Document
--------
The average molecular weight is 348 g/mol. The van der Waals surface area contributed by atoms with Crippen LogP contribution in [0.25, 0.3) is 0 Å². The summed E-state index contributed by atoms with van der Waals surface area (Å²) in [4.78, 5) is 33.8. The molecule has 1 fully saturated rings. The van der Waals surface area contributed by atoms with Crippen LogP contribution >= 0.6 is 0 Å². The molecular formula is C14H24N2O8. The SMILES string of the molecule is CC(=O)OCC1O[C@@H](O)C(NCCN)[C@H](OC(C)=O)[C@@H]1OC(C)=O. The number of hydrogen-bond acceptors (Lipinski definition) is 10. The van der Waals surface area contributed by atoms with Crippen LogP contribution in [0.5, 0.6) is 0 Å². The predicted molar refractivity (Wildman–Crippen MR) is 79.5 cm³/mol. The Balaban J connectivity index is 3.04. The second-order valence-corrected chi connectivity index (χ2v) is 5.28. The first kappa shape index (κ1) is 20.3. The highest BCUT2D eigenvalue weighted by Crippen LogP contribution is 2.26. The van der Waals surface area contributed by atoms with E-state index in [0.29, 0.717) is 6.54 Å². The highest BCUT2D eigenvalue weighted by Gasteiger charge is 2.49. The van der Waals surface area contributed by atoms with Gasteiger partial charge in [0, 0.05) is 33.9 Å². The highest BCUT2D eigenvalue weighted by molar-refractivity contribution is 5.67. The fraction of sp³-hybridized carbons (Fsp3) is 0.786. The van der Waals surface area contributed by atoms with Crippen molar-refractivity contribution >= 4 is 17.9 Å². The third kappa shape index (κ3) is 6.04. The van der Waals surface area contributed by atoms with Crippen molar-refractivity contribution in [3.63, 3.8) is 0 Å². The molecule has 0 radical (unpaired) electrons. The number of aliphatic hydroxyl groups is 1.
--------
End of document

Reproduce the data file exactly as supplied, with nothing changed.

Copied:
The average molecular weight is 348 g/mol. The van der Waals surface area contributed by atoms with Crippen LogP contribution in [0.25, 0.3) is 0 Å². The summed E-state index contributed by atoms with van der Waals surface area (Å²) in [4.78, 5) is 33.8. The molecule has 1 fully saturated rings. The van der Waals surface area contributed by atoms with Crippen LogP contribution >= 0.6 is 0 Å². The molecular formula is C14H24N2O8. The SMILES string of the molecule is CC(=O)OCC1O[C@@H](O)C(NCCN)[C@H](OC(C)=O)[C@@H]1OC(C)=O. The number of hydrogen-bond acceptors (Lipinski definition) is 10. The van der Waals surface area contributed by atoms with Crippen LogP contribution in [0.5, 0.6) is 0 Å². The predicted molar refractivity (Wildman–Crippen MR) is 79.5 cm³/mol. The Balaban J connectivity index is 3.04. The second-order valence-corrected chi connectivity index (χ2v) is 5.28. The first kappa shape index (κ1) is 20.3. The highest BCUT2D eigenvalue weighted by Crippen LogP contribution is 2.26. The van der Waals surface area contributed by atoms with E-state index in [0.29, 0.717) is 6.54 Å². The highest BCUT2D eigenvalue weighted by Gasteiger charge is 2.49. The van der Waals surface area contributed by atoms with Gasteiger partial charge in [0, 0.05) is 33.9 Å². The highest BCUT2D eigenvalue weighted by molar-refractivity contribution is 5.67. The fraction of sp³-hybridized carbons (Fsp3) is 0.786. The van der Waals surface area contributed by atoms with Crippen molar-refractivity contribution >= 4 is 17.9 Å². The third kappa shape index (κ3) is 6.04. The van der Waals surface area contributed by atoms with Crippen molar-refractivity contribution in [3.63, 3.8) is 0 Å². The molecule has 0 radical (unpaired) electrons. The number of aliphatic hydroxyl groups is 1.